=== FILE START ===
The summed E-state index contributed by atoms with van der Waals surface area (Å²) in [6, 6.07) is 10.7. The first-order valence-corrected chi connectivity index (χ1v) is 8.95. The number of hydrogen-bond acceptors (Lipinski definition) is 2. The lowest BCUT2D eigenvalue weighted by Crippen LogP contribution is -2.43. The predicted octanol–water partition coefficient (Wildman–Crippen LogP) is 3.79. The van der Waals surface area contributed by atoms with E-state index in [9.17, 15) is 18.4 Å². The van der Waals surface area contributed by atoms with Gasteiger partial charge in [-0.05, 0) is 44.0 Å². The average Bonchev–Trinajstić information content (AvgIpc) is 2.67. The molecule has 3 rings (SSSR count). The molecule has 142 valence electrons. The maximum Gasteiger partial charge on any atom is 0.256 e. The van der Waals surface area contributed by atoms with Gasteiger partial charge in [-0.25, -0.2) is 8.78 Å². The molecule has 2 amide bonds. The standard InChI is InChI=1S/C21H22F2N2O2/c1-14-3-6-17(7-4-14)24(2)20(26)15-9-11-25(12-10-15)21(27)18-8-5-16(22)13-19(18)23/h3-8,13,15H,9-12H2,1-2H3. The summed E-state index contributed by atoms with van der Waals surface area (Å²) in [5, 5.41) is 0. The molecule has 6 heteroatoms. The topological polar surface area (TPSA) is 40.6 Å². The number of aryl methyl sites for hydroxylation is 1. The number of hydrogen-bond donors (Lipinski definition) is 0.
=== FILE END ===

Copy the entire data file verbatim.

The summed E-state index contributed by atoms with van der Waals surface area (Å²) in [6, 6.07) is 10.7. The first-order valence-corrected chi connectivity index (χ1v) is 8.95. The number of hydrogen-bond acceptors (Lipinski definition) is 2. The lowest BCUT2D eigenvalue weighted by Crippen LogP contribution is -2.43. The predicted octanol–water partition coefficient (Wildman–Crippen LogP) is 3.79. The van der Waals surface area contributed by atoms with E-state index in [9.17, 15) is 18.4 Å². The van der Waals surface area contributed by atoms with Gasteiger partial charge in [-0.05, 0) is 44.0 Å². The average Bonchev–Trinajstić information content (AvgIpc) is 2.67. The molecule has 3 rings (SSSR count). The molecule has 142 valence electrons. The maximum Gasteiger partial charge on any atom is 0.256 e. The van der Waals surface area contributed by atoms with Gasteiger partial charge in [-0.25, -0.2) is 8.78 Å². The molecule has 2 amide bonds. The standard InChI is InChI=1S/C21H22F2N2O2/c1-14-3-6-17(7-4-14)24(2)20(26)15-9-11-25(12-10-15)21(27)18-8-5-16(22)13-19(18)23/h3-8,13,15H,9-12H2,1-2H3. The summed E-state index contributed by atoms with van der Waals surface area (Å²) in [5, 5.41) is 0. The molecule has 6 heteroatoms. The topological polar surface area (TPSA) is 40.6 Å². The number of aryl methyl sites for hydroxylation is 1. The number of hydrogen-bond donors (Lipinski definition) is 0.